It is genuinely hard to wrap one’s mind around a problem, that plays out over a century or two, let alone a policy response that plays out over generations. The schizophrenic advocate caricatured in the OP could simply be having trouble with the time-horizons, as I trust, almost all of us inevitably do, while fumbling to make the point that strategic commitment to some specific framing measures (“my program”), backed by the kind of political solidarity experienced to date, only in war, will be necessary elements of an effective response.

I kind of feel that Quiggin’s “On the contrary” response to “The planet is doomed” might be usefully reconsidered. I’m not temperamentally inclined to apocalyptic fantasy, as either a motivating vehicle or a psychological defense, but I can forgive it in other people. Still, “the planet is doomed” may be basically true despite the suggestion of fictional melodrama in the Hollywood scripting, and a bit of panic is appropriate, even if getting the time-frames right is going to require a lot more talking; collective panic may be necessary to generate the kind of political solidarity necessary to form an appropriate policy consensus. Even if it is still only a small fire in the loft which might be extinguished real soon now, and even if you want people to exit the theatre in a calm & orderly way, you still have to stop the play, set off the alarm, yelling, “Fire” in a crowded theatre.

Energy use is very basic to industrial productivity and control, as well as the generation of waste and externalities. Coordinating a curtailment of energy use is going to require institutional innovation on a global scale. People are going to have diverse reactions and views about this. While not wanting to exaggerate the difficulty by exaggerating the scale or pace, I think I would try to avoid a rhetoric of minimizing in favor of giving permission for a wider range of ambivalence to emerge in response to the process of imagining this future.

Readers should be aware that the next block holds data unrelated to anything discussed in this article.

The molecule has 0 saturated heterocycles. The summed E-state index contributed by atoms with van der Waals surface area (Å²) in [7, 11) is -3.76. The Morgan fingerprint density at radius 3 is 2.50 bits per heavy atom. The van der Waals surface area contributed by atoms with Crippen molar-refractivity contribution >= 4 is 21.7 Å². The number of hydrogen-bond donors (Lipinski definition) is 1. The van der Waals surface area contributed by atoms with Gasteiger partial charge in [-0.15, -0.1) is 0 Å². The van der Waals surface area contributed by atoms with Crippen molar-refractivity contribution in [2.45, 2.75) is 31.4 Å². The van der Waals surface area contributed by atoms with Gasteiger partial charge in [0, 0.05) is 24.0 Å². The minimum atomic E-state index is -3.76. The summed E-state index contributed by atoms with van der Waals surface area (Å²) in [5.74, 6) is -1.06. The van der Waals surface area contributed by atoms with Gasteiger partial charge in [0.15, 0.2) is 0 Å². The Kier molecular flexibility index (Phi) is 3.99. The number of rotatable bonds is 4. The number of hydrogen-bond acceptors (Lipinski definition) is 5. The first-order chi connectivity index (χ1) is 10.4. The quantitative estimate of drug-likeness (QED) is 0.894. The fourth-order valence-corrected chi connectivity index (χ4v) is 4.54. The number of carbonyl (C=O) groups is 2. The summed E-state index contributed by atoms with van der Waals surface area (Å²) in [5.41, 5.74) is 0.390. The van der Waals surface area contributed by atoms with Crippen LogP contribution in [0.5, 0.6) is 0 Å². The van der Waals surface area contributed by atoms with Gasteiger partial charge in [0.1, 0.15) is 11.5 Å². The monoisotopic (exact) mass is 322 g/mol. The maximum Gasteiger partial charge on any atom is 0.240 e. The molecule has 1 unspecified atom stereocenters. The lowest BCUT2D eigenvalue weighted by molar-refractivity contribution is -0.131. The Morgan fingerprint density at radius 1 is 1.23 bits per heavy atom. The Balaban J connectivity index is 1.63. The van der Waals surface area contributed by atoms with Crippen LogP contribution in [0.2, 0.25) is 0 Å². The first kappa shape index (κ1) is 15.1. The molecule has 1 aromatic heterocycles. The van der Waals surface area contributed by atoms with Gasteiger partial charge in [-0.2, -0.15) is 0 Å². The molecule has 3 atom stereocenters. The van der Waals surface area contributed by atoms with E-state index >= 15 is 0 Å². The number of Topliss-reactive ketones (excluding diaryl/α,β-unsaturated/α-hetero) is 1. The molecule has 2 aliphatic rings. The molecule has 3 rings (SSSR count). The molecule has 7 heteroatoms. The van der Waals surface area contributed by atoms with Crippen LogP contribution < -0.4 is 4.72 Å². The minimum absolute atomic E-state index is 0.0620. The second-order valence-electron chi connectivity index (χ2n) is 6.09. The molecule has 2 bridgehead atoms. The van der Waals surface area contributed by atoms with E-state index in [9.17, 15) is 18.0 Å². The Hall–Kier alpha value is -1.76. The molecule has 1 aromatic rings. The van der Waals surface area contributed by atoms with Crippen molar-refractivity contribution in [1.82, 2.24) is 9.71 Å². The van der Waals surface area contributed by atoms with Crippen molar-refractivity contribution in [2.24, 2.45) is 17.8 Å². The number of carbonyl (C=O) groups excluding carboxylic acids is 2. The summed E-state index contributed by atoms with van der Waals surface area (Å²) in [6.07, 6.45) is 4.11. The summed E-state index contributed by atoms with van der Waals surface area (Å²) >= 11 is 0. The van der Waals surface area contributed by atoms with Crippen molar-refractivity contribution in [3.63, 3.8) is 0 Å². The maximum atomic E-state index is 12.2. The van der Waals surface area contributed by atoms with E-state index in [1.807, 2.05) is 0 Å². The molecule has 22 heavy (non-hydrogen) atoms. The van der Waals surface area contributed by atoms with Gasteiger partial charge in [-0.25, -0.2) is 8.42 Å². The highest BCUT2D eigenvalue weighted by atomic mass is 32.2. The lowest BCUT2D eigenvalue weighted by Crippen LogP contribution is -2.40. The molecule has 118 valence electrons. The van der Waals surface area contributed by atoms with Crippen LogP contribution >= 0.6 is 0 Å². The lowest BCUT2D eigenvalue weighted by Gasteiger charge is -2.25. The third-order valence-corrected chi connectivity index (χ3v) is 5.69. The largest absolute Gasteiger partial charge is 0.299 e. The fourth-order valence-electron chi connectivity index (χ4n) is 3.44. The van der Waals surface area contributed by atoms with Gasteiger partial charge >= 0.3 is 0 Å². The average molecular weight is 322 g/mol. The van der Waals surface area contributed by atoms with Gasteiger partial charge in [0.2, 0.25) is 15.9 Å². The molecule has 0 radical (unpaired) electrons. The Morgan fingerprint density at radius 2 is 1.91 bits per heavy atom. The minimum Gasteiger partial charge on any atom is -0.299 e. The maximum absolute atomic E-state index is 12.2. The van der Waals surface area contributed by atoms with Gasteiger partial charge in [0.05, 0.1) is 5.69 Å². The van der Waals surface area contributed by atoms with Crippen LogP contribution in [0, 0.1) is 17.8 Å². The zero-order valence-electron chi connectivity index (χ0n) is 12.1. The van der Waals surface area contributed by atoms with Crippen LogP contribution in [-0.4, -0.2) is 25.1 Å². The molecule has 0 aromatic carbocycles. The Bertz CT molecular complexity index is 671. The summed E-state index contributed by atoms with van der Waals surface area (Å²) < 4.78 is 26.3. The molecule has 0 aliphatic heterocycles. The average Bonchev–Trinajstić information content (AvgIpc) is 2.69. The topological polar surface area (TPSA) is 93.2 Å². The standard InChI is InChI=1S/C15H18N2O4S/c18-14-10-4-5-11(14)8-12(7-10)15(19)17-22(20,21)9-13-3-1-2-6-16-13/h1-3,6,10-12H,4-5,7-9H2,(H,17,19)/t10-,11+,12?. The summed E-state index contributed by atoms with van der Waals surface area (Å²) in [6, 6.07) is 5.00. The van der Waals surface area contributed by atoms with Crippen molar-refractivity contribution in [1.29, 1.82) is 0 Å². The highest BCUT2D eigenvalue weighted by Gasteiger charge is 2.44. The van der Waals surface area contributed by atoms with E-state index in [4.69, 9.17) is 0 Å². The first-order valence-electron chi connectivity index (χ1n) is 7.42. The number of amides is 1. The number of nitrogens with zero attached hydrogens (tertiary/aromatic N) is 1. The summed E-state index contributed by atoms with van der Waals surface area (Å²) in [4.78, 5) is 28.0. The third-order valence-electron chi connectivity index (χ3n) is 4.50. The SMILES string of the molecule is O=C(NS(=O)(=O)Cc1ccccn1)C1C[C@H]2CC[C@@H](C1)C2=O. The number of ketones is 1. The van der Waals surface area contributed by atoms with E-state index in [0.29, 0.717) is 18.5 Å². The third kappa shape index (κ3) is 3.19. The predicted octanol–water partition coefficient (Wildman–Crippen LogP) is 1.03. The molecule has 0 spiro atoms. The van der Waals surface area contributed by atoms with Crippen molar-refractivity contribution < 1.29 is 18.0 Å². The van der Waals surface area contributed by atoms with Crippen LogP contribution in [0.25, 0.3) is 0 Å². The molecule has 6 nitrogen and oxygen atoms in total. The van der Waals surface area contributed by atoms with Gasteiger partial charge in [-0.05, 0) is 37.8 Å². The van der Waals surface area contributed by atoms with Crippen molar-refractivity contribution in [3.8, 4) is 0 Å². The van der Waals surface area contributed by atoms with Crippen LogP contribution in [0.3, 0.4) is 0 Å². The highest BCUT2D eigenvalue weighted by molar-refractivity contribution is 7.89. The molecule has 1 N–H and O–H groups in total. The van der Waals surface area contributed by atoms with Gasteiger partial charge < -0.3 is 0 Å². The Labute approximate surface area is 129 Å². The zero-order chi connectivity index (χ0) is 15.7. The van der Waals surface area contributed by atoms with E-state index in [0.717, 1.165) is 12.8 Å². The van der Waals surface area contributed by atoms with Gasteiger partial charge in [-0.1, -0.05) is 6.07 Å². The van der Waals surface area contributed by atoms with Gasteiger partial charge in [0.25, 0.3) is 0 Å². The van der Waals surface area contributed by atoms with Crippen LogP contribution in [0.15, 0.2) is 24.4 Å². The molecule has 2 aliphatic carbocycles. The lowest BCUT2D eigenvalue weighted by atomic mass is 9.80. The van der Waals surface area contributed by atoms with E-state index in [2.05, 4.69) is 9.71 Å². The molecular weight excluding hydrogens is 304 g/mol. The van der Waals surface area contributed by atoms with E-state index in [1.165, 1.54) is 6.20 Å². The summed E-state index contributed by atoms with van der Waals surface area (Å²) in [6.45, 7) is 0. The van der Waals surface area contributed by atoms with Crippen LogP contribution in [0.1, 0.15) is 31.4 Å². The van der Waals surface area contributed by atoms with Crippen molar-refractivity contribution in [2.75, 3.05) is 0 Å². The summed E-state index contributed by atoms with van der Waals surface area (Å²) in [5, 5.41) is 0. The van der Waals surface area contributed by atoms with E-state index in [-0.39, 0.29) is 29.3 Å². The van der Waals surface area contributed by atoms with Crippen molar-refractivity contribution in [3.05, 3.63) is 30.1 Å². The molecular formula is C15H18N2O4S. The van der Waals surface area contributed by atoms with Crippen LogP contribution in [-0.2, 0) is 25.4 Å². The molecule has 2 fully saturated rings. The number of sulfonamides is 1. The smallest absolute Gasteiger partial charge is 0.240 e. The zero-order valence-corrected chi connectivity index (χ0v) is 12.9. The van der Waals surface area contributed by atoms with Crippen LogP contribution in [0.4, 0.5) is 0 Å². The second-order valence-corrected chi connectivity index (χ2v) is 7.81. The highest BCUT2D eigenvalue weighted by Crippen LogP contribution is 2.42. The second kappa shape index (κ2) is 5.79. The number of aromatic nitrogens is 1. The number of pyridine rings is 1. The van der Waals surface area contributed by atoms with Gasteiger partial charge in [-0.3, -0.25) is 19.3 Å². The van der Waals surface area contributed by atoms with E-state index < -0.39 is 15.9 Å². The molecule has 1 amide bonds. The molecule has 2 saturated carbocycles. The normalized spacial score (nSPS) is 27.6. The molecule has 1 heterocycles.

44

Will Boisvert 09.13.13 at 10:43 pm

@ David J. Littleboy 30 and The Raven, on the potential for nuclear power:

Chin up. There is currently massive new nuclear capacity coming on line, with much more to come. Right now 68 reactors are under construction in 13 countries in Asia, Europe North and South America, with dozens more in planning for 2020 and further hundreds by 2030.

The greater reliability and productivity of nuclear power compared to renewables means these new reactors will have an outsized impact on decarbonization. Just the 68 reactors now under construction, with a capacity of about 70 gigawatts and an average capacity factor of 85 percent, will produce 521 terrawatt-hours of low-carbon electricity per year—as much as the world’s entire fleet of wind turbines did last year. And because they are built to last 60-plus years compared to wind and solar’s 20-30 years, they will have a still greater impact over the long term.

Modest regulatory changes could speed up that deployment. Simply including nuclear plants in the same subsidies and portfolio mandates that renewable generators now receive in much of the world would stimulate a lot of additional construction.

We know that nuclear can quickly and comprehensively decarbonize the grid of an industrial economy at a reasonable price, because France did just that, decarbonizing about 90 percent of its grid over 20 years using mostly nuclear and some hydro. Sweden did as well with a 50-50 mix of nuclear and hydro. Nuclear and hydro are a good complement of reliable low-carbon baseload and peaking power.

You’re right that the real barriers to that kind of decisive nuclear rollout are political and ideological, not costs or logistics. Overcoming those barriers will require a vigorous challenge to prevailing anti-nuclear dogmas. That should include, as you do, discussion of the safety and public health benefits of nuclear, which is orders of magnitude safer than the current dominant coal-burning technology. More and more progressives and environmentalists are speaking out about the need to preserve existing reactors, reopen immediately the shuttered Japanese and German plants and expand the already extensive world-wide program of nuclear construction.